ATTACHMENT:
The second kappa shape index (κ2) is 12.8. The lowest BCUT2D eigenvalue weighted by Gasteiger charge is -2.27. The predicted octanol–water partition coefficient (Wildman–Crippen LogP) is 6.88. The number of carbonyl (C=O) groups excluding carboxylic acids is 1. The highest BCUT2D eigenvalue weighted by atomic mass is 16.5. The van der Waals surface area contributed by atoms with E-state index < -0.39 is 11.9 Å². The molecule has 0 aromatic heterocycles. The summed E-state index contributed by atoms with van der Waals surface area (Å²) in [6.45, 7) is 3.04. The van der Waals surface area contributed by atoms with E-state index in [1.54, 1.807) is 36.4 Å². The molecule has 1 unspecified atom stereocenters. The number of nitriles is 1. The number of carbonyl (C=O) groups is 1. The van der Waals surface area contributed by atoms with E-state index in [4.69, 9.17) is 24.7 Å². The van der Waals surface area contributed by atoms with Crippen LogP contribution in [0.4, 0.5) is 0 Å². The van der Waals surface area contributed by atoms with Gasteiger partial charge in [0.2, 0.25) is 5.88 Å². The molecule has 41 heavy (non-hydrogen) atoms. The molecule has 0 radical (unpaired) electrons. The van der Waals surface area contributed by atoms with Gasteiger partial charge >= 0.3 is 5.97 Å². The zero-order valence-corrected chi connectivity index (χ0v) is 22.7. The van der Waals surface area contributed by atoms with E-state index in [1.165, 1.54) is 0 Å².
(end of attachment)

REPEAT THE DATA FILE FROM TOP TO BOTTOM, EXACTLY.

The second kappa shape index (κ2) is 12.8. The lowest BCUT2D eigenvalue weighted by Gasteiger charge is -2.27. The predicted octanol–water partition coefficient (Wildman–Crippen LogP) is 6.88. The number of carbonyl (C=O) groups excluding carboxylic acids is 1. The highest BCUT2D eigenvalue weighted by atomic mass is 16.5. The van der Waals surface area contributed by atoms with E-state index < -0.39 is 11.9 Å². The molecule has 0 aromatic heterocycles. The summed E-state index contributed by atoms with van der Waals surface area (Å²) in [6.45, 7) is 3.04. The van der Waals surface area contributed by atoms with E-state index in [1.54, 1.807) is 36.4 Å². The molecule has 1 unspecified atom stereocenters. The number of nitriles is 1. The number of carbonyl (C=O) groups is 1. The van der Waals surface area contributed by atoms with E-state index in [4.69, 9.17) is 24.7 Å². The van der Waals surface area contributed by atoms with Crippen LogP contribution in [0.4, 0.5) is 0 Å². The van der Waals surface area contributed by atoms with Gasteiger partial charge in [0.2, 0.25) is 5.88 Å². The molecule has 41 heavy (non-hydrogen) atoms. The molecule has 0 radical (unpaired) electrons. The van der Waals surface area contributed by atoms with Gasteiger partial charge >= 0.3 is 5.97 Å². The zero-order valence-corrected chi connectivity index (χ0v) is 22.7. The van der Waals surface area contributed by atoms with E-state index in [1.165, 1.54) is 0 Å².